Author’s Note: A
submission in response to Potionsmist2000’s request for a fanfic challenge: The
Canon Character College Application Essay.
Alastor Moody belongs to JK Rowling.
Many thanks once again to Catherine, who suggested a “family
friendly” fanfic challenge, Yolanda and the SQW for putting up with this little
scribbling in between chapters of The Society of Orpheus and Bacchus,
and to Emma Dalrymple, who deserves both a Hagrid-sized pint of Guinness and a
Madame Maxime-sized bottle of 1986 Chateau d’Yquem for her meticulous eye for
detail and unfailingly infectious enthusiasm.
Applicant: Alastor Boniface Moody
Question 141.A -- ESSAY
order for the admissions staff of our university to get to know
the applicant, better, we ask that you answer the following question: Are there
any significant experiences you have had, or accomplishments you have realised,
that have helped to define you as
Please be warned that I have one eye. That is, one normal eye. I feel this is something you should know,
partly because if I were to pitch up at the Matriculation Ceremony at
Ulfric-Borstal Academy, some attention may be diverted from the Dean’s
welcoming commentary and you should probably be forewarned. I am, in fact, a great advocate of advanced
Five years ago, when I was twelve, my
family lived in Bavaria, on the outskirts of a tiny nameless village in a
ramshackle cottage of worn oak planks.
It doubled as both my father’s store and our residence, except for the
cellar which had been deemed off-limits to myself and my younger brother. That was where my parents, both originally
born and bred in North London, insisted that we be raised. And who was I to question them? I was only four, and Alvin two, when we
The Black Forest is a great place to hide
if you’re a wizard on the run from customs inspectors and the Magical Inland
Revenue, which is exactly what my father, Aelfred Moody, was doing (though I
should mention that he was later cleared of all charges and given an OBE by the
Queen herself, long may she reign).
Back then it was easy to lose yourself in the parts of the world where
even the local Muggle populations are considered a little odder than the rest. Misfits, if you will. And we Moodys fit right in. My father ran a pet store and sold cats,
toads, owls—anything that didn’t have opposable thumbs. For the first eleven years of my life, I
thought this was all my father was doing, and that this was all those pets
were. Pets. Commerce.
It was only by accident that one day Alvin
and I returned early from a village Quidditch match to discover the shop’s
cages empty, the little doors hanging ajar, and Mam and Papi missing. I set my battered broomstick by the door and
we followed two sets of shoeprints, which ran alongside pawprints, hoofmarks
and little glutinous web-footed indentations in the thick dust on the wooden
planks. The parade of tracks led us
right to the cellar door.
The stairs dropped steeply into blackness,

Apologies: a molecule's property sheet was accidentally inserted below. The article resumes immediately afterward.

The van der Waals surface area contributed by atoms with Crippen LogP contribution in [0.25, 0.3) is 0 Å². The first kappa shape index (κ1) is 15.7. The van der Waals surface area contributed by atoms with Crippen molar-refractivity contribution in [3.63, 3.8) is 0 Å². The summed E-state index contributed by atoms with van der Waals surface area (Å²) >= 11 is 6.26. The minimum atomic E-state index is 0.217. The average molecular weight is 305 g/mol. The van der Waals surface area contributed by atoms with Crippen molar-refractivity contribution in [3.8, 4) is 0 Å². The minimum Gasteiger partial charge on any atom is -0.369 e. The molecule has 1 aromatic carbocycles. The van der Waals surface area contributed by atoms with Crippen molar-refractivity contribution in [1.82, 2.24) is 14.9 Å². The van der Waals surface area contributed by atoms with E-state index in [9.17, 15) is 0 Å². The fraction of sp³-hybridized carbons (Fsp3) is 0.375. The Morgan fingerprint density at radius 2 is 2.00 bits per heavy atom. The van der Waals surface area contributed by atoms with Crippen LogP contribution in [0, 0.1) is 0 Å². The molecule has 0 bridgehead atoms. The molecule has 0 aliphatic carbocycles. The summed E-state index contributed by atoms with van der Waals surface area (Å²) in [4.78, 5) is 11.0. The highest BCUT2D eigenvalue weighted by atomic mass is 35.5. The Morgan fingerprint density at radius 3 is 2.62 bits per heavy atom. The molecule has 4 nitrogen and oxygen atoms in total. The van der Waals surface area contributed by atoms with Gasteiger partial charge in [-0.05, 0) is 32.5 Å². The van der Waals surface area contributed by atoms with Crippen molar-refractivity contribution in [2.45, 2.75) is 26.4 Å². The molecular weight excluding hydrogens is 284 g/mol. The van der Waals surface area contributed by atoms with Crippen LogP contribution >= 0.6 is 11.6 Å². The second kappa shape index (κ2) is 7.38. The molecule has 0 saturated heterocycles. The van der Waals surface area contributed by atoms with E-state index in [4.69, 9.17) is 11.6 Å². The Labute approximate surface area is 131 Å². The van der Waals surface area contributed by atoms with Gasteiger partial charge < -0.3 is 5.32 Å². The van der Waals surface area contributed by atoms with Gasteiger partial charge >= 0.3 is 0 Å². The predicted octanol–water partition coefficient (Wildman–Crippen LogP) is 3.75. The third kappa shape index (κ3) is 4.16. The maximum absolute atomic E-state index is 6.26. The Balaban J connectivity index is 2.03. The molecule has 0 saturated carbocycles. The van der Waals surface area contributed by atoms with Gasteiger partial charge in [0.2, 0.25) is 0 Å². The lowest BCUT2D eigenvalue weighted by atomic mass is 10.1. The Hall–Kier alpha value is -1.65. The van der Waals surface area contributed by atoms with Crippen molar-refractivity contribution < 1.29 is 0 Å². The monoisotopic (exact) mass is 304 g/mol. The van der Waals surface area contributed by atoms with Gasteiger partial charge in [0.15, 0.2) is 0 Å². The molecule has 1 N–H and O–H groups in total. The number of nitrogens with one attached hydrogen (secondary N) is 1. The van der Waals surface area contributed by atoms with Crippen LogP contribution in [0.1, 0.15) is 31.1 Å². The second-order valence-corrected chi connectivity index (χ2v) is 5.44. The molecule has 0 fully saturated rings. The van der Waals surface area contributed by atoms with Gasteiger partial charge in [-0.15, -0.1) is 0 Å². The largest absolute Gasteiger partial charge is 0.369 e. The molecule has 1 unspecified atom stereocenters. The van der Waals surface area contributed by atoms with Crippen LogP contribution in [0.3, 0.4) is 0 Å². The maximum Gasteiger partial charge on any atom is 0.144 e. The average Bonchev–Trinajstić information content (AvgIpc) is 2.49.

and we lit our wands, holding them ahead of ourselves like feeble torches,
shivering slightly all the way down.
Neither of us had ever disobeyed orders, never once having dared to
cross the threshold and risk the sparsely used, but powerfully and
painfully-aimed paddle Papi kept in the pantry.
By the time Alvin and I had crept down the
stairs, we only managed to catch a glimpse of a circle of people, a motley
collection of wizards and witches. A
couple still had fur on their lips and cheeks and others had webbed hands.
“There’s no point in complaining, Sardis,”
said my father, from beyond the circle.
He dropped the green, wart-covered hand of a bald, bug-eyed wizard who
was hissing at him with a forked tongue.
“Anyway, we haven’t much time, or we’d all have done the Transfigurations
the right way. Agents Cabot and Linley
at the Ministry will fix you up when you arri—“
At that moment, the great thundering of a
door being blown off its hinges silenced the group. In the dark, I could see Papi’s eyes fly to the door, and then to
us on the stairs. I’d never seen him
look so pale. Loud voices in
unintelligible German sounded like gunfire from the ground floor above. In hindsight, I am fairly certain that my
legs froze and my jaw dropped. There
was no time to think. So I’m sure it
was only on reflex that Papi levitated me and Alvin behind a mound of stinky
wine caskets that smelt like old socks.
I pressed my eyes in between the crates and saw the people in the circle
vanish in a flurry of green powdery dust, seconds before several wizards,
dressed in charcoal military robes sprinted down the steps. All they found were my parents, each with a
bottle of Gewurztraminer in hand, quietly discussing which to have with the
pheasant Papi supposedly caught that afternoon.
Grindelwald’s Gestapo had failed to catch
my father operating what we later discovered was his safe house. I realised then that my father did what he
did in this world because there is rarely the luxury of advanced notice
when you need it. This is why I wish to
pursue a concentration in Covert Intelligence Operations at Ulfric-Borstal
Oh, and my missing eye?
Yes, that’s another lesson I learned about
the rarity of advanced notice. Two
weeks after Grindelwald’s attempted raid on my father’s shop, I was playing
Beater in a village match against Little Bayern. I lost it squarely in a momentary lapse of concentration to a
fierce Bludger. If you’ve ever been to
Bayern’s pitch, you might have noticed that those Little Bayern barmaids on the
field can be rather distracting.
So, there you have it. The importance of constant vigilance.